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Tuesday, May 18, 2021

Dr Anthony S Fauci on India’s Covid Crisis: ‘Shut down the country for a few weeks…hang in there, take care of each other, we’ll get to a normal’

Dr Anthony S Fauci, chief medical advisor to the Biden Administration and who has worked with seven US Presidents, spoke exclusively to The Indian Express on Friday from the National Institute of Health in Bethesda, Maryland.

Written by Karishma Mehrotra | Patna |
Updated: May 1, 2021 10:22:15 pm
anthony fauci interviewDr Anthony Fauci, chief medical advisor to the Biden Administration and who has worked with seven US Presidents, spoke exclusively to The Indian Express on Friday from the National Institute of Health in Bethesda, Maryland.

NO nation likes to lock itself down but an “immediate” shutdown for a “few weeks” could put an end to the cycle of transmission in India, Dr Anthony S Fauci, one of Covid’s most trusted global voices, told The Indian Express. That will provide a window, he said, to take critical “immediate, intermediate, and long range” steps out of this “very difficult and desperate” situation.

Fauci, chief medical advisor to the Biden Administration and who has worked with seven US Presidents, spoke exclusively to The Indian Express on Friday from the National Institute of Health in Bethesda, Maryland.

Dr Fauci, I would like to focus this interview on prescriptive solutions when you look at the situation in India. If you were, hypothetically, hired by the Government, what would (you say) are the top things that need to be done?

The one thing I don’t want to do and I hope it doesn’t turn out this way, is to get involved in any sort of criticism of how India has handled the situation because then it becomes a political issue and I don’t want to do that since I’m a public health person and I’m not a political person.

It just seems to me that, right now, India is in a very difficult and desperate situation. I just got off, in preparation for this interview, I watched a clip from CNN… it seems to me it’s a desperate situation. So when you have a situation like that you’ve got to look at the absolute immediate.

I mean, first of all, I don’t know if India has put together a crisis group that would meet and start getting things organised. I heard from some of the people in the street bringing their mothers and their fathers and their sisters and their brothers searching for oxygen. They seem to think there really was not any organisation, any central organisation.

The first thing to do is to first look at what is the immediate thing you can do right now. What is the intermediate thing that you can do in two weeks? One of the things that you can do to prevent this prolonging — you’ve got to look at it in multiple different phases.

For example, vaccinating people right now, which you absolutely must, must do — it’s essential — is not going to alleviate the immediate problem of people needing oxygen, needing hospitalisation, needing medical care. That’s not going to fix it now because vaccinating people today, it’s going to be a few weeks before you alleviate the prevention of other people getting sick.

So take care of the people right now. I would think that you’ve got to get some sort of a commission, or an emergency group to make a plan how to get oxygen; how do we get supplies; how do we get medications, and call — maybe with help from WHO — countries.

And the US, thankfully, I’m very pleased to see, they have now moved to make a major commitment for medications, for oxygen, for PPE, and for ventilators. But we’ve got to get other countries to come in and help India right now because India has been very generous in the past crises in helping other countries. Now is the time other countries to try to alleviate the immediate problem that India has. That’s the first thing.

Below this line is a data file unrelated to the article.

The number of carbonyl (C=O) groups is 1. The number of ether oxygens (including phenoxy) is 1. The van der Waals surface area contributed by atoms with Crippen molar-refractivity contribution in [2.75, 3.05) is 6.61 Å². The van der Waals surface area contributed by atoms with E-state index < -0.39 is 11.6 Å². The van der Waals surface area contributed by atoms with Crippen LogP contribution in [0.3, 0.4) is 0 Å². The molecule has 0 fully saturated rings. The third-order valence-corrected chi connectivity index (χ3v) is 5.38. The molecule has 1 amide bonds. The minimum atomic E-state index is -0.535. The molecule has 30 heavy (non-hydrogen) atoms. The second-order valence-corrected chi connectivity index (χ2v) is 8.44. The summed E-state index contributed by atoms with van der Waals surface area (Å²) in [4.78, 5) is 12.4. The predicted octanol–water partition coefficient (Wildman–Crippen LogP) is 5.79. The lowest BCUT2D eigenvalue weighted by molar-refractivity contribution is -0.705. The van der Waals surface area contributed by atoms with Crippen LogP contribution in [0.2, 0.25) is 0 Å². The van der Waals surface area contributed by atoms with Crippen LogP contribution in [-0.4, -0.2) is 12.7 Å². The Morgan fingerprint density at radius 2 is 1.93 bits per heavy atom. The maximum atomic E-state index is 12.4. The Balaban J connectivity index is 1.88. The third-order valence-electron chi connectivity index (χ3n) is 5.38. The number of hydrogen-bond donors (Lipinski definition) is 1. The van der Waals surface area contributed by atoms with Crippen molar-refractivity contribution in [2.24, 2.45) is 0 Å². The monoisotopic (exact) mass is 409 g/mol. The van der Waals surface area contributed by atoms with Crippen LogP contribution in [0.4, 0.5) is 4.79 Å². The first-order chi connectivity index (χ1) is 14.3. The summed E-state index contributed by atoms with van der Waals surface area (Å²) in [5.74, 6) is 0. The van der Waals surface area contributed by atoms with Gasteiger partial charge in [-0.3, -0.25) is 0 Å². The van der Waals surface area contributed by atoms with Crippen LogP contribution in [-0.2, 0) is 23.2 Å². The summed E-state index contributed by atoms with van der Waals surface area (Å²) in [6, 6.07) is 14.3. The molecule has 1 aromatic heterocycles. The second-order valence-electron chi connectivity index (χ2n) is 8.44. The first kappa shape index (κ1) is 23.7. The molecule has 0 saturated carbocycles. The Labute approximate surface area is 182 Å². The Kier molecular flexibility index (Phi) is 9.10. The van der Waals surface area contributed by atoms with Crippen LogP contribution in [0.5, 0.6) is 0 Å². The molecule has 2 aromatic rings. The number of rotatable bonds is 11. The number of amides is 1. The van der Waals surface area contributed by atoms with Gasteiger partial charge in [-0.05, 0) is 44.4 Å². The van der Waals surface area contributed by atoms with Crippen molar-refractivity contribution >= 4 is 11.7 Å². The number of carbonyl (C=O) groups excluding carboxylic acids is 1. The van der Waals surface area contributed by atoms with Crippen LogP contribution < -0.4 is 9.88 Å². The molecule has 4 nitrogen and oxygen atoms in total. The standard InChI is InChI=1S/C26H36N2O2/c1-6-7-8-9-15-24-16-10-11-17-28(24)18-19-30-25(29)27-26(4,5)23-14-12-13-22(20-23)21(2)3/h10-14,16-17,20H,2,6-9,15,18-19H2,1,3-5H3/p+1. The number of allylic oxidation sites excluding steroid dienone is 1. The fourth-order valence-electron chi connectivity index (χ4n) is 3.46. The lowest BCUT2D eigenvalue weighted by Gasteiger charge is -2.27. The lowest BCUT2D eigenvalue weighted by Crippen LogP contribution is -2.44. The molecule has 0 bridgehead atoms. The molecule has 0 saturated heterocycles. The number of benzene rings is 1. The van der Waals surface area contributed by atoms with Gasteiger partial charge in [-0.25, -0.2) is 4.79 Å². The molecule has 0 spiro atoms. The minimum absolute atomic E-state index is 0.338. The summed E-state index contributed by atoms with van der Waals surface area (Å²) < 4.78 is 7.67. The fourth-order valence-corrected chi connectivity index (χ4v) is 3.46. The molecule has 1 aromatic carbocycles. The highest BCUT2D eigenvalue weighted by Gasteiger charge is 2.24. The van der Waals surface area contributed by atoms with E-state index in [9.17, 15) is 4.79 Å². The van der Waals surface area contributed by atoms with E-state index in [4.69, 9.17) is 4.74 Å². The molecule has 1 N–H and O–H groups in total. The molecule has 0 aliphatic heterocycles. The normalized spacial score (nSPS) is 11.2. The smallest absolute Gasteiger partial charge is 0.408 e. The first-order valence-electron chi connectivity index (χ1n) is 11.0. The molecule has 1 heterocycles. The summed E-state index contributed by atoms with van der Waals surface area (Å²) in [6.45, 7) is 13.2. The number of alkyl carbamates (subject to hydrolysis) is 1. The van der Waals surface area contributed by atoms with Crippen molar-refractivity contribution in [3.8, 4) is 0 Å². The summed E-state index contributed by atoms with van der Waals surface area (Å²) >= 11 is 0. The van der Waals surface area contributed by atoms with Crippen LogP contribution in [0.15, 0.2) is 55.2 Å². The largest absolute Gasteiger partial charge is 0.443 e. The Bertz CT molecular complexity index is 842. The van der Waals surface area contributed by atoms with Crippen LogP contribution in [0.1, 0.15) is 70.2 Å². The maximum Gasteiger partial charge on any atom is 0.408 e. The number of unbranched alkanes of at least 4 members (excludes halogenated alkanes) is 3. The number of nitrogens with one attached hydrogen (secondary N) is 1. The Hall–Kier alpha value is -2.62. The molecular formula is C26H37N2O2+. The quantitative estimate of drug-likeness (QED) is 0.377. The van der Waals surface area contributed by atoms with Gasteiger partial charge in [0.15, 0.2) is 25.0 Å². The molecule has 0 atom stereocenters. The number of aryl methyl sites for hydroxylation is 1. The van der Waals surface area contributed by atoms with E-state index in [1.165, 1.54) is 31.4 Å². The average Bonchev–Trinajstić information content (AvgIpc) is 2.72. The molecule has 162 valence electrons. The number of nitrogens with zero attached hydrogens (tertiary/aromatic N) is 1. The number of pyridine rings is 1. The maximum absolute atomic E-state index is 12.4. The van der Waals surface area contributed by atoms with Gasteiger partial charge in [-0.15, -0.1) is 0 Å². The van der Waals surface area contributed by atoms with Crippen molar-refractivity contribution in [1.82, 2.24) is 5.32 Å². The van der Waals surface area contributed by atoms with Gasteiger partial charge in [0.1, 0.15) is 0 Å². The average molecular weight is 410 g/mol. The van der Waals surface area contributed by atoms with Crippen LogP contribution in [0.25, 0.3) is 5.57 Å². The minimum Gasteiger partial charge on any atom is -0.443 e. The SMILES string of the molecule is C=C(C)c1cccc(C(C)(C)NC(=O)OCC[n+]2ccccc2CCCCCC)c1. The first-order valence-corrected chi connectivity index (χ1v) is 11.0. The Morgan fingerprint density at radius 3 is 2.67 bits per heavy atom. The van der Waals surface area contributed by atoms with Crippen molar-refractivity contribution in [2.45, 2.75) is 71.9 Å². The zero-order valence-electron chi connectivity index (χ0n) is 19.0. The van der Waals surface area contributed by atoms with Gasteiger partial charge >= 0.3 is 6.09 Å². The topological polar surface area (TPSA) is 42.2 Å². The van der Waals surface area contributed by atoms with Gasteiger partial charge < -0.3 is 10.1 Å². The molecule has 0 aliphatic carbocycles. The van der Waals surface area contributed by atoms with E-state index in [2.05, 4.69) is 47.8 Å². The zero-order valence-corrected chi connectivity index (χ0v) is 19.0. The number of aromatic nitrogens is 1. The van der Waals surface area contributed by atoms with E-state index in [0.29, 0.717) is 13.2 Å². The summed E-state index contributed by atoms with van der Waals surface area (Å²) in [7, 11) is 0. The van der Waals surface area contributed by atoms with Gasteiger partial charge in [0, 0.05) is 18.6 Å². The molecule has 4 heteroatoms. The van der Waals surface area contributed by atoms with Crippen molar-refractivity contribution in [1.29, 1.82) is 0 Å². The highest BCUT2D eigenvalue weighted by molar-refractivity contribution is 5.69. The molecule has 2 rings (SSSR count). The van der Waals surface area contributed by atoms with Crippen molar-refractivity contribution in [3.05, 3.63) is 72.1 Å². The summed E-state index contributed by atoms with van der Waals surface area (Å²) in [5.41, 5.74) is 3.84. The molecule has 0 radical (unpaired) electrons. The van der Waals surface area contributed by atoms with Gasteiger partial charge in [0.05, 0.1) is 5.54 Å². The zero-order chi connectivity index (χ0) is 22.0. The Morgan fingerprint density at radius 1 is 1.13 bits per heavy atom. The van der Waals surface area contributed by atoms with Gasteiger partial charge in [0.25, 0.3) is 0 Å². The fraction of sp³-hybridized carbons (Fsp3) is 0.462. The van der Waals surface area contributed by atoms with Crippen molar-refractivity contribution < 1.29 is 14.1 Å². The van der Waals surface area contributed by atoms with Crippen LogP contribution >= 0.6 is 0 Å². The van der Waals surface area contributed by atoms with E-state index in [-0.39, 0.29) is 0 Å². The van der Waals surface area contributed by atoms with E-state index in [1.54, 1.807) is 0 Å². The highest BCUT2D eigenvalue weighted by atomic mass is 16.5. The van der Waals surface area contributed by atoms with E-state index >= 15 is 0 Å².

Then the intermediate. I think you need — what the Chinese did when they had a crisis, you might recall, literally, within a few days to weeks they built these emergency units that served as hospitals to take care of people. It was an accomplishment that everybody marvelled at. It just seems to me, what I was viewing on television, what people were looking for a desperate need for hospital and care. That’s the first thing.

The second thing, you can mobilise different groups of government. For example, what is the role of the military? Can the military come in and help? I mean, you can immediately get military help the way we, in the United States, have used our National Guard to help us distribute the vaccinations.

I think it should at least be seriously considered. The intermediate — to get hospitals built quickly. I mean really quickly, within a matter of — you know, they put up these field hospitals that they built during war. You should think of this, in some respects, like a war. The enemy is the virus. So you know where the enemy is, so I would make it almost like wartime because it’s an emergency.

And, finally, in the longer range, in a matter of a couple weeks, I would do whatever you can do to get vaccinated. To have a country like India, where two per cent of people are vaccinated, is a very serious situation. You absolutely have to get more people vaccinated.

So that’s my take on it. Address the absolute immediate problem, get the intermediate things going, and then take a look at the longer range in regards to vaccines.

When you think about the early signs of something like this, the second wave, were you surprised? Was it inevitable? Should it have been anticipated? What were you seeing, what were the early signs?

Well, again I don’t want to get into a criticism of the response of the Indian government so I would prefer not to do that.

Without criticising…in general, across the world, not just for you, were there early signs?

It isn’t necessarily an early sign. It’s a realisation of what the capability of what this virus is. This virus has shown us that if left to its own devices, it will explode in society. It happened to us in the US. You might recall, I am speaking to you as an American. But, in fact, the United States, for a while, was the worst-hit country in the world and the United States is the richest country. We were supposedly the best prepared and we got hit very badly. So you know, the reason is that the virus doesn’t care how rich you are. Or how advanced or developed you are. If you don’t respect its ability to cause serious damage, you are going to get into trouble.